Staff Writer

Molly Wilkie, the women’s lacrosse coach at the University of Maine at Farmington, heard from a high school player named Maddi Kadnar. When Wilkie watched Kadnar, she noticed Kadnar’s quickness, stick skills and dominance near the net.

“So, I thought, this is someone who can score a lot of goals for us,” Wilkie said.

That’s exactly how it’s worked out. Kadnar, a Belgrade native and Messalonskee High School graduate, scored 15 goals last year as a freshman while adjusting to the college game. Heading into Wednesday’s game with the University of Southern Maine, she had amassed a team-high nine goals and four assists in three games.

The famed elementary education program was what originally attracted Kadnar to UMF, but she ultimately switched her major to Rehabilitation Services with a concentration in substance abuse. With that out of the way, her biggest challenge as a freshman lacrosse player was learning to catch up to the game’s speed and physical play.


Kadnar is slim and stands 5 foot 3. She quickly learned that opposing teams would bump her to get the ball away.

“I wasn’t used to that in high school,” Kadnar said. “There were maybe a couple teams that would push a little bit, but not as much as in the college level. So getting used to that was really frustrating. I’d get pushed off the ball, drop it and that would get into my head.”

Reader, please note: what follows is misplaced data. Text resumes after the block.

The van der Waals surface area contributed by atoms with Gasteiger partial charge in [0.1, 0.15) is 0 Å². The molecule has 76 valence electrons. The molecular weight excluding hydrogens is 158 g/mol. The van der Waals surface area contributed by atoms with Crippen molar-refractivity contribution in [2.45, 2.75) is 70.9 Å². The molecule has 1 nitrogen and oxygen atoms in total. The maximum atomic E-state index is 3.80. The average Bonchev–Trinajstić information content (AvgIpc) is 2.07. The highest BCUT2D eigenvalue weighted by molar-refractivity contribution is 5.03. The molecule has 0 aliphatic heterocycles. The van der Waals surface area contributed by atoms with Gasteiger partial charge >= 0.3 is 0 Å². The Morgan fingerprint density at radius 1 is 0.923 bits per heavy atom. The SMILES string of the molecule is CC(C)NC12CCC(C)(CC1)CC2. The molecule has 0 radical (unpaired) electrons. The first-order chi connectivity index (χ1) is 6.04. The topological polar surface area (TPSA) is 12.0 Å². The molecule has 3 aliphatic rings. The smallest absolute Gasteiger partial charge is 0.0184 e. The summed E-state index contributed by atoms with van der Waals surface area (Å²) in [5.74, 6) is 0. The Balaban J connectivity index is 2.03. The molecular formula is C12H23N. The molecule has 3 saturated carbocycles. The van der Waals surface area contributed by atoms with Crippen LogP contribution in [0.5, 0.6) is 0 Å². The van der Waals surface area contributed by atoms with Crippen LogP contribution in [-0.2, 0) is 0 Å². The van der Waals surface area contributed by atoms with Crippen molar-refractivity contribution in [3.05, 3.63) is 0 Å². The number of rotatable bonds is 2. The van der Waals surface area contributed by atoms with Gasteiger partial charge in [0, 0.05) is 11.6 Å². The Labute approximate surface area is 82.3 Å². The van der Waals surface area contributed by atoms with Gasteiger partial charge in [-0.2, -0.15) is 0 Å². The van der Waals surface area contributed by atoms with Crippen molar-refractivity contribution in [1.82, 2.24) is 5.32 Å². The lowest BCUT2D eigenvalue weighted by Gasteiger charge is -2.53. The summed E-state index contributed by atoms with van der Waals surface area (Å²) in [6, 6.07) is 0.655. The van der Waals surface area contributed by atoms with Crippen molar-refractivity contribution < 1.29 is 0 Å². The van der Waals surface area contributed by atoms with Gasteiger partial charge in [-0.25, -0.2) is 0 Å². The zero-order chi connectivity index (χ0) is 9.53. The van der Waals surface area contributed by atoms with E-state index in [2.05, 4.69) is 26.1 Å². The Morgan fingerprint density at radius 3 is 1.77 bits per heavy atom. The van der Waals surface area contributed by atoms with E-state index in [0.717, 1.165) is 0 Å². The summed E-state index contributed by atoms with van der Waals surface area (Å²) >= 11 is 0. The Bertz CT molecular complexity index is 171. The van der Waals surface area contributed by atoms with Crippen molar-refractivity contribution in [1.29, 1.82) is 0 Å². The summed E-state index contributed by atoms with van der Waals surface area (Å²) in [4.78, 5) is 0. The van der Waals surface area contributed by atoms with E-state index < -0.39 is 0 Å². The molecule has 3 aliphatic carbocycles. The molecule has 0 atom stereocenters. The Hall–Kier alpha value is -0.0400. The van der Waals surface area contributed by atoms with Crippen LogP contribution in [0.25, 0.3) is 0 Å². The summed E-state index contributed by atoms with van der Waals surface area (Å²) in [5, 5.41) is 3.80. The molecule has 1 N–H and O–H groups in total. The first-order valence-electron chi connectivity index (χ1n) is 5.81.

When Wilkie saw the pushing and shoving affecting Kadnar’s game, she’d take Kadnar out, tell her to relax and that she was doing fine and encourage her to stand her ground.

“She’s small,” Wilkie said. “So I think that was a big adjustment for her last year, just to play bigger. But she’s a great runner. She’s fast. She’s all the other stuff that you want. This year, I see that she’s being more aggressive and challenging more because I think she knows that she can get by people.”

Wilkie adds that Kadnar entered preseason in superior shape this season and Kadnar is even learning to push first.

“I’m getting there,” Kadnar said. “I’m trying to be a lot more physical. I mean, they’re doing it, so you might as well do it back.”


Four freshmen are starting for the Beavers this season and UMF has a small roster to begin with. That has led Wilkie to sometimes use Kadnar as a midfielder — a position she’s never played before — because Kadnar has more experience than several of the players on the field.

“I’d like to see Maddi become, really, a team leader, even though she’s only a sophomore, sort of take charge offensively for us,” Wilkie said. “She’ll play some midfield, too. But mostly she’ll play that high attack position and I want her to really run the offense. She is doing a really good job calling plays and getting people situated where they need to be.”

After finishing 5-6 last season and losing in the quarterfinals, UMF could be in position to make some noise in the coming years if it can keep its roster intact.

“We’re doing a really good job,” Kadnar said. “We have a really young roster this year. There’s a lot of good freshmen coming in and they’re really a big help to the team. I really think that we could go far this year.”

Matt DiFilippo — 861-9243

[email protected]

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